[QODLink]
Cricket
The unclear fate of Mohammad Amir
Opinions are split on whether shamed cricketer Mohammed Amir should be allowed back to sport after serving sentence.
Last Modified: 18 Nov 2011 15:30
Amir (R) was convicted of spot-fixing alongside Salman Butt and Mohammed Asif [GALLO/GETTY] 

Former Pakistan cricketers Mohammed Amir and Salman Butt will begin their appeals against their sentences for a spot-fixing scam next week.

Butt received a 30 month jail term while Amir, 19, was sentenced to six months for his part in bowling deliberate no-balls during a Test match against England.

The case will be heard by the Court of Appeal on Wednesday and any change to the decision would have a serious impact for the disgraced cricketers, particularly Amir who had just begun his Test career.

While opinion varies as to what the future should hold for Amir, his mentor believes the shamed cricketer will play for Pakistan again after serving his jail sentence and five-year ban for spot-fixing.

Asif Bajwa attracted Amir from a small village outside Rawalpindi to his academy from 2003 to 2007, when the fast bowler began to emerge on the national conscience. Within two more years, Amir made his debut for Pakistan.

He lived up to the tag of being the next Wasim Akram when he became the youngest to 50 Test wickets at 18 on last year's tour of England.

"I want to see him playing for Pakistan again and I am confident he will make a comeback"

Mentor Asif Bajwa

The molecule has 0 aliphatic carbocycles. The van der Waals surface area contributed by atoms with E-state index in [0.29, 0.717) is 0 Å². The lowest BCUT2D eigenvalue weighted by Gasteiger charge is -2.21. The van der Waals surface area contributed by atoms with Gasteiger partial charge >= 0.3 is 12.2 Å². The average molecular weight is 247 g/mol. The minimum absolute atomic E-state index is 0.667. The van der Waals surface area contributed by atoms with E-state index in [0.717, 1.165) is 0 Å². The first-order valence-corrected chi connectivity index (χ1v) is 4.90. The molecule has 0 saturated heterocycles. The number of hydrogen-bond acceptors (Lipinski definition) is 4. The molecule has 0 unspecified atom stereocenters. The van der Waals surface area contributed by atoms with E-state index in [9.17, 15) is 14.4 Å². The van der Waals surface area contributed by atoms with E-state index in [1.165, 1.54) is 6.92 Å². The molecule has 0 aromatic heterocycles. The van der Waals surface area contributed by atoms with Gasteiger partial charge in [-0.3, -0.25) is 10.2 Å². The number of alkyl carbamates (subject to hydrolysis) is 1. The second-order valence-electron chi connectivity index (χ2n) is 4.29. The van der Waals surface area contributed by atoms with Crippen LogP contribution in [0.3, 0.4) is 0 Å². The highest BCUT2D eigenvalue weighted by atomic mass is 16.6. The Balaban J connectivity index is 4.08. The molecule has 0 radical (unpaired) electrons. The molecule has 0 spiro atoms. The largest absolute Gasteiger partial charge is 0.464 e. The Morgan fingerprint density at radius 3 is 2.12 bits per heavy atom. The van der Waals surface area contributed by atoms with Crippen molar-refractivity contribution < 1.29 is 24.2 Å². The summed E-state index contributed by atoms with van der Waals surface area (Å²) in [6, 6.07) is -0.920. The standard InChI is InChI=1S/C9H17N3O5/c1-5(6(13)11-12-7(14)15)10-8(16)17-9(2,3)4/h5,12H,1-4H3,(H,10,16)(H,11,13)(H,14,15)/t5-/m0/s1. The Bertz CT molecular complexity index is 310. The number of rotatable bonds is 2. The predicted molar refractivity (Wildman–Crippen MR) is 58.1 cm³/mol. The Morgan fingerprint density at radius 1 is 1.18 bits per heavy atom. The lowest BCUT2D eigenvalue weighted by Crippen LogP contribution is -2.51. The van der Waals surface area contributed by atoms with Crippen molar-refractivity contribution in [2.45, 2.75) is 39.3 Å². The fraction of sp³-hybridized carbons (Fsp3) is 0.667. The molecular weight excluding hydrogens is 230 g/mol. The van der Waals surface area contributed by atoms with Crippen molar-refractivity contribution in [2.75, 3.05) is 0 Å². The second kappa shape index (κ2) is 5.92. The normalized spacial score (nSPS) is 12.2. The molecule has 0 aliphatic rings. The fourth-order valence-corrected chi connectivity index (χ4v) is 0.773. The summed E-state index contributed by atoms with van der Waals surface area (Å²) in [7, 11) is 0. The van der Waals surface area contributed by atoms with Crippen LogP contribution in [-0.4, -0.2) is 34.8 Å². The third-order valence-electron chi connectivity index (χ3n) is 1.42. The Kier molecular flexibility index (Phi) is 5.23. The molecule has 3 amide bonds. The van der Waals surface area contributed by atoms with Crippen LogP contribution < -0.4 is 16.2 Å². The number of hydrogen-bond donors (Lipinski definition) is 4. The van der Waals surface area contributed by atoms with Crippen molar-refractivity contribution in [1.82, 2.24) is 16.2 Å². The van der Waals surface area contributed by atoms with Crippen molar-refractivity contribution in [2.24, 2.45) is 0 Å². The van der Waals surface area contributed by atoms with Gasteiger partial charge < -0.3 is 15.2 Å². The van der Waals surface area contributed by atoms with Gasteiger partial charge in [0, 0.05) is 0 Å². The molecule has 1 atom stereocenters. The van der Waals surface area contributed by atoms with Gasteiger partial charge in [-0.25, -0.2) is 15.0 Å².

But it was on that same tour he bowled predetermined no-balls in the Test at Lord's.

Amir was eventually charged by police and pleaded guilty to avoid the trial that last month ended with convictions and longer jail terms for older teammates Salman Butt and Mohammad Asif.

While the sentiment of most Pakistanis was that the trio deserved the punishment and should never represent Pakistan again, Bajwa backed his former student.

"I want to see him playing for Pakistan again and I am confident he will make a comeback,'' Bajwa said.

Amir could serve only half of his six-month jail sentence if he behaves, and he will be 23 when his ban from cricket ends.

Little mercy

While the fact he's young and impressionable gathered some sympathy, including from the sentencing judge, Amir's compatriots have shown hardly any.

"I don't care whether we lose Amir, Asif or Butt, the bottom line is that our cricket should be cleaned from this menace of fixing,'' said Hamza Sultan, an Islamabad high school student.

Cricket writer Abdul Majid Bhatti of Pakistan's leading media company, Jang Group of Publications, said there should be no opening back for the trio.

"On moral grounds these three should not return to international cricket,'' Bhatti sad.

"In the past we have suffered a lot because we didn't take any action against any player.

"Now it's the right time to send a strong message and move on. I have no doubt that we will get lots of Amirs and Asifs in the near future... You just wait and see in two years' time we will have at least three more."

Source:
AP
Topics in this article
People
Country
City
Featured on Al Jazeera
Mother of jailed Al Jazeera journalist Abdullah Elshamy says her son's ordeal highlights the value of press freedom.
French Jews and Muslims say recent National Front victories in mayoral races reflect rising xenophobia.
Western fighters have streamed into the Middle East to help 'liberate' Arab countries such as Syria and Libya.
The Pakistani government is proposing reform of the nation's madrassas, which are accused of fostering terrorism.
Featured
Survivors of Bangladesh garment factory collapse say they received little compensation and face economic hardship.
As Iraq prepares to vote, deadly violence is surging. But at the site of one bomb attack, people insist life must go on.
French Jews and Muslims say recent National Front victories in mayoral races reflect rising xenophobia.
Up to 23,000 federal prisoners could qualify for clemency under new Justice Department initiative.
After years of rapid growth, Argentina is bracing for another economic crisis as inflation eats up purchasing power.
join our mailing list